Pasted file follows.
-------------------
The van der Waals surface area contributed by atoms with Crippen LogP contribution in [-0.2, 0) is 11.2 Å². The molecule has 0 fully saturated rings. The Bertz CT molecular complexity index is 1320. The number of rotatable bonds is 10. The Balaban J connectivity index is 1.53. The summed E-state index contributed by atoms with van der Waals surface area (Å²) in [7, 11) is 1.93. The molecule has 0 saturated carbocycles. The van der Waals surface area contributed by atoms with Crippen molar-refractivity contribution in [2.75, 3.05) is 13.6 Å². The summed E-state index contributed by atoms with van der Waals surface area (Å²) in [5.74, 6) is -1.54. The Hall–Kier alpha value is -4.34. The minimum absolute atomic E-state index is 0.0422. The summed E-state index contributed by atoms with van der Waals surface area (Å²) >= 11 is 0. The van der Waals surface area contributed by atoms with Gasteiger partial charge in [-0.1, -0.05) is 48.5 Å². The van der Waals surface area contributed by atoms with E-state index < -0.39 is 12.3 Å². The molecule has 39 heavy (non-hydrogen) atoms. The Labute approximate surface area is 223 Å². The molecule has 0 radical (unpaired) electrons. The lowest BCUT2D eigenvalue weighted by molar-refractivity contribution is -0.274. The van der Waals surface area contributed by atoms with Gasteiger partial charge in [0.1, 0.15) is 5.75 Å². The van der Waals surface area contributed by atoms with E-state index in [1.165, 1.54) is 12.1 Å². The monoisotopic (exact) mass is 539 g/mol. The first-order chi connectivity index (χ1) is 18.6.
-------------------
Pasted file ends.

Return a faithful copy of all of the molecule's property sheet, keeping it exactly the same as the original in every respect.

The van der Waals surface area contributed by atoms with Crippen LogP contribution in [-0.2, 0) is 11.2 Å². The molecule has 0 fully saturated rings. The Bertz CT molecular complexity index is 1320. The number of rotatable bonds is 10. The Balaban J connectivity index is 1.53. The summed E-state index contributed by atoms with van der Waals surface area (Å²) in [7, 11) is 1.93. The molecule has 0 saturated carbocycles. The van der Waals surface area contributed by atoms with Crippen molar-refractivity contribution in [2.75, 3.05) is 13.6 Å². The summed E-state index contributed by atoms with van der Waals surface area (Å²) in [5.74, 6) is -1.54. The Hall–Kier alpha value is -4.34. The minimum absolute atomic E-state index is 0.0422. The summed E-state index contributed by atoms with van der Waals surface area (Å²) >= 11 is 0. The van der Waals surface area contributed by atoms with Gasteiger partial charge in [-0.1, -0.05) is 48.5 Å². The van der Waals surface area contributed by atoms with E-state index < -0.39 is 12.3 Å². The molecule has 39 heavy (non-hydrogen) atoms. The Labute approximate surface area is 223 Å². The molecule has 0 radical (unpaired) electrons. The lowest BCUT2D eigenvalue weighted by molar-refractivity contribution is -0.274. The van der Waals surface area contributed by atoms with Gasteiger partial charge in [0.1, 0.15) is 5.75 Å². The van der Waals surface area contributed by atoms with E-state index in [1.165, 1.54) is 12.1 Å². The monoisotopic (exact) mass is 539 g/mol. The first-order chi connectivity index (χ1) is 18.6.